PAYDAY LENDERS: IL Ct OKs Class for FDCPA TILA Claims V Short Term Loans
Because a payday lender maintained an insufficient record-keeping system,
the U.S. District Court, Northern District of Illinois granted class
certification to debtors raising Fair Debt Collection Practices Act and
Truth in Lending Act claims even though not all potential class member
gave the lender a postdated check or wage assignment. (Smith, et al. v.
Short Term Loans LLC, et al., No. 99 C 1288 (N.D. Ill. 2/14/01).)

Derrick Smith obtained 15 payday loans from Short Term Loans LLC with
annual percentage rates ranging from 342.19 percent to 421.54 percent.
Valerie Smith obtained 11 payday loans from Short Term Loans at rates
from 342.19 percent to 391.07 percent. The Smiths allegedly gave Short
Term Loans a postdated check for each loan and executed wage assignments
for some loans. After the Smiths stopped paying off their loans, Short
Term Loans sent them dunning letters to obtain payment.

The Smiths filed a class action against Short Term Loans, Brian Schulman
and James Cheslock and others, alleging violations of the FDCPA, the TILA
and the Illinois Consumer Fraud Act. The Smiths alleged a dunning letter,
with Schulman's name in the letterhead in larger font than the rest of
the letterhead, "would mislead unsophisticated consumers into thinking it
originated from a third party." The parties subsequently filed nine

                   Motion for Summary Judgment

Moving for summary judgment, the lenders argued they were not "debt
collectors" as defined by the FDCPA. They maintained a debtor must
present a survey or other extrinsic evidence showing consumer confusion
to overcome summary judgment. The District Court disagreed, finding the
collection letter itself presented enough ambiguity that an
unsophisticated consumer might be misled by it. "The potential for
confusion here is obvious even to the court, such that plaintiff is not
'merely speculat[ing]' about how a naive debtor would interpret the
letter," the court stated. "Where the court, whose comprehension exceeds
that of an unsophisticated consumer, believes that the letter has the
potential to confuse, summary judgment may be inappropriate."

The lenders maintained the Smiths were engaged in a check-kiting scheme
to defraud their creditors. They argued the Smiths' loans were not
"primarily for personal, family, or household purposes." Because Derrick
Smith testified the loans were used for school clothes and household
bills, the District Court determined there was sufficient evidence for a
jury to find the loans were used for household purposes. The court
stated, "[t]he statute's requirement that the loans be used primarily for
personal, family, or household purposes cannot be so strict as to require
a plaintiff to trace each dollar borrowed to a consumer purchase in order
to overcome summary judgment. This is especially true in the context of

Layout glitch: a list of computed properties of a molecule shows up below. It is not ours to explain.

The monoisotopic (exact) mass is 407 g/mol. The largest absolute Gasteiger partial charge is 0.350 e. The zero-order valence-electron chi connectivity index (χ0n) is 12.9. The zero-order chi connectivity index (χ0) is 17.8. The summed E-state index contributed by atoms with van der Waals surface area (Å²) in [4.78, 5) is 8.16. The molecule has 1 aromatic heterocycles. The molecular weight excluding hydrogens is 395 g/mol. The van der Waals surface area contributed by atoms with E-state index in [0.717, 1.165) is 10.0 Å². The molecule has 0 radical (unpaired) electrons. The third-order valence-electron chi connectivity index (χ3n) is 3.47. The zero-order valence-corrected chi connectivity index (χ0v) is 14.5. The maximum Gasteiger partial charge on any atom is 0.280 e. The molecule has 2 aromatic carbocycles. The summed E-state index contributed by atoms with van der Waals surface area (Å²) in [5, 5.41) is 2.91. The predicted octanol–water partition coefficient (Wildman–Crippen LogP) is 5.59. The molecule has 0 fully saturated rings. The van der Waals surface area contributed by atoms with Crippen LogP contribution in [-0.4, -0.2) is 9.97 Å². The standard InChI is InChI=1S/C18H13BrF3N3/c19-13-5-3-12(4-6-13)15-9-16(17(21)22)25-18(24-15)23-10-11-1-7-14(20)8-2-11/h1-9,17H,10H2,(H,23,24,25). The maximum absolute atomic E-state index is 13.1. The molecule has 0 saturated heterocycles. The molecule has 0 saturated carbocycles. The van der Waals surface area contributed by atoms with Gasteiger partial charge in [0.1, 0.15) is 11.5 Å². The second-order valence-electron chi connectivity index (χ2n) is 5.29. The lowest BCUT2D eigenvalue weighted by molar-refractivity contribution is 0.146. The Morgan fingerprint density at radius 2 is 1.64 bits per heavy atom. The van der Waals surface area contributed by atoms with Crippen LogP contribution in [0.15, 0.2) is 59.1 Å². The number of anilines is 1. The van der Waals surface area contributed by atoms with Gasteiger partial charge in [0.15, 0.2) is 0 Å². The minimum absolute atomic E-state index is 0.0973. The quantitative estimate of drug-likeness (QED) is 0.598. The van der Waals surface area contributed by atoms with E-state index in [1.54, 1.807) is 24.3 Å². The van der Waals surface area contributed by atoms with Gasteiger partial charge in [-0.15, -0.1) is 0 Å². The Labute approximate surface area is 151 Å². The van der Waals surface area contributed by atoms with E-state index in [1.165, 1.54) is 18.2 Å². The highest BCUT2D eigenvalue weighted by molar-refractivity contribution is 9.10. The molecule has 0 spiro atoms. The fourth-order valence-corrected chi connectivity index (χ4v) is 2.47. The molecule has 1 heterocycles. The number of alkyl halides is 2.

payday loans, where the amounts are generally small and the 'rollovers'
can be frequent."

The lenders further argued the collection letter was not the "initial
written communication" because they sent Derrick Smith a letter informing
him Short Term Loans intended to have his wages assigned prior to the
dunning letters at issue. The court agreed, granting the lenders summary
judgment as to Derrick Smith's claim under Section 1962e(11) of the
FDCPA, but denied its motion as to all other claims.

                           FDCPA Claim

The Smiths sought class certification. Regarding the FDCPA claim, the
District Court noted Short Term Loans sent a form dunning letter to
delinquent debtors. Taking judicial notice of the fact the number of
persons receiving the letters was so large joinder would be
impracticable, the court found the numerosity requirement of Fed. R. Civ.
P. Rule 23 satisfied. In addition, the court found at least one common
question of fact or law - whether or not the letterhead on the dunning
letter "would mislead the reasonably unsophisticated consumer into
believing that the letter originated from an independent attorney."

The lenders argued the Smiths' claims were not typical because they were
subject to the unique defense that the loans were not for consumer
purposes. Agreeing that it was a question for the jury as to whether the
loans were for consumer purposes, the District Court nonetheless found
the typicality requirement of Rule 23 satisfied. The court granted the
debtors motion for class certification for its FDCPA claim.

                            TILA Claim

The lenders asserted the federal disclosure forms used by Short Term
Loans varied among the class members. Therefore, they maintained the
District Court "[would] have to make an individual determination with
regard to whether each particular form violate[d] TILA." Refusing to
limit the class to persons receiving only one particular form, the court
found that each of the forms raised common questions of law and fact.

The lenders also argued the class claims were not common and the members
of the class would be impossible to identify because not every loan
involved a post-dated check or a security interest in wages. The District
Court noted Short Term Loan did not always take a post-dated check or
wage assignment. Although the court agreed that not every customer who
received an inadequate disclosure statement would have a valid claim
under the TILA, it determined the lender was to blame for keeping an